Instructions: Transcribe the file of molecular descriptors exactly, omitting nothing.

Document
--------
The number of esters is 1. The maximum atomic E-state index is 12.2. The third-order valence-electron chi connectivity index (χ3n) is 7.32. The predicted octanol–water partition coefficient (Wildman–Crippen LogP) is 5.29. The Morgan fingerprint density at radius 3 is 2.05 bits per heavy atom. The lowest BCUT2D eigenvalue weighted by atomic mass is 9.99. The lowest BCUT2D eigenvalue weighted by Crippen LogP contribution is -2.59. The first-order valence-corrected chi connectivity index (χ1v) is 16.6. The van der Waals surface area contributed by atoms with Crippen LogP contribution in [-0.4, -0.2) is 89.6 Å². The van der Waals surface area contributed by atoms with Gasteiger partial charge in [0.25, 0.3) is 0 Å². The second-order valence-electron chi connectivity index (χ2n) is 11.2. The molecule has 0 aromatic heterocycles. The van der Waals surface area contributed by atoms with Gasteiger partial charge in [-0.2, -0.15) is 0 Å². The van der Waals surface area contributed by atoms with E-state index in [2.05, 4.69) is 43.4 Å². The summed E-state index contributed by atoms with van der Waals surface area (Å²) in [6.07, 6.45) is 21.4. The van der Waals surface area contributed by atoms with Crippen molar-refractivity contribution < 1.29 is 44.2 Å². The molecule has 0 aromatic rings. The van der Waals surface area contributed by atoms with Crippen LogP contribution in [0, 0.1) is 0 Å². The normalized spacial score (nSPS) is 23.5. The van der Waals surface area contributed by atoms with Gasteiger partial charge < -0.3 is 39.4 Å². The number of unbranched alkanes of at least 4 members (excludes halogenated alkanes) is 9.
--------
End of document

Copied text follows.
The number of esters is 1. The maximum atomic E-state index is 12.2. The third-order valence-electron chi connectivity index (χ3n) is 7.32. The predicted octanol–water partition coefficient (Wildman–Crippen LogP) is 5.29. The Morgan fingerprint density at radius 3 is 2.05 bits per heavy atom. The lowest BCUT2D eigenvalue weighted by atomic mass is 9.99. The lowest BCUT2D eigenvalue weighted by Crippen LogP contribution is -2.59. The first-order valence-corrected chi connectivity index (χ1v) is 16.6. The van der Waals surface area contributed by atoms with Crippen LogP contribution in [-0.4, -0.2) is 89.6 Å². The van der Waals surface area contributed by atoms with Gasteiger partial charge in [0.25, 0.3) is 0 Å². The second-order valence-electron chi connectivity index (χ2n) is 11.2. The molecule has 0 aromatic heterocycles. The van der Waals surface area contributed by atoms with Gasteiger partial charge in [-0.2, -0.15) is 0 Å². The van der Waals surface area contributed by atoms with E-state index in [2.05, 4.69) is 43.4 Å². The summed E-state index contributed by atoms with van der Waals surface area (Å²) in [6.07, 6.45) is 21.4. The van der Waals surface area contributed by atoms with Crippen molar-refractivity contribution < 1.29 is 44.2 Å². The molecule has 0 aromatic rings. The van der Waals surface area contributed by atoms with Crippen LogP contribution in [0, 0.1) is 0 Å². The normalized spacial score (nSPS) is 23.5. The van der Waals surface area contributed by atoms with Gasteiger partial charge < -0.3 is 39.4 Å². The number of unbranched alkanes of at least 4 members (excludes halogenated alkanes) is 9.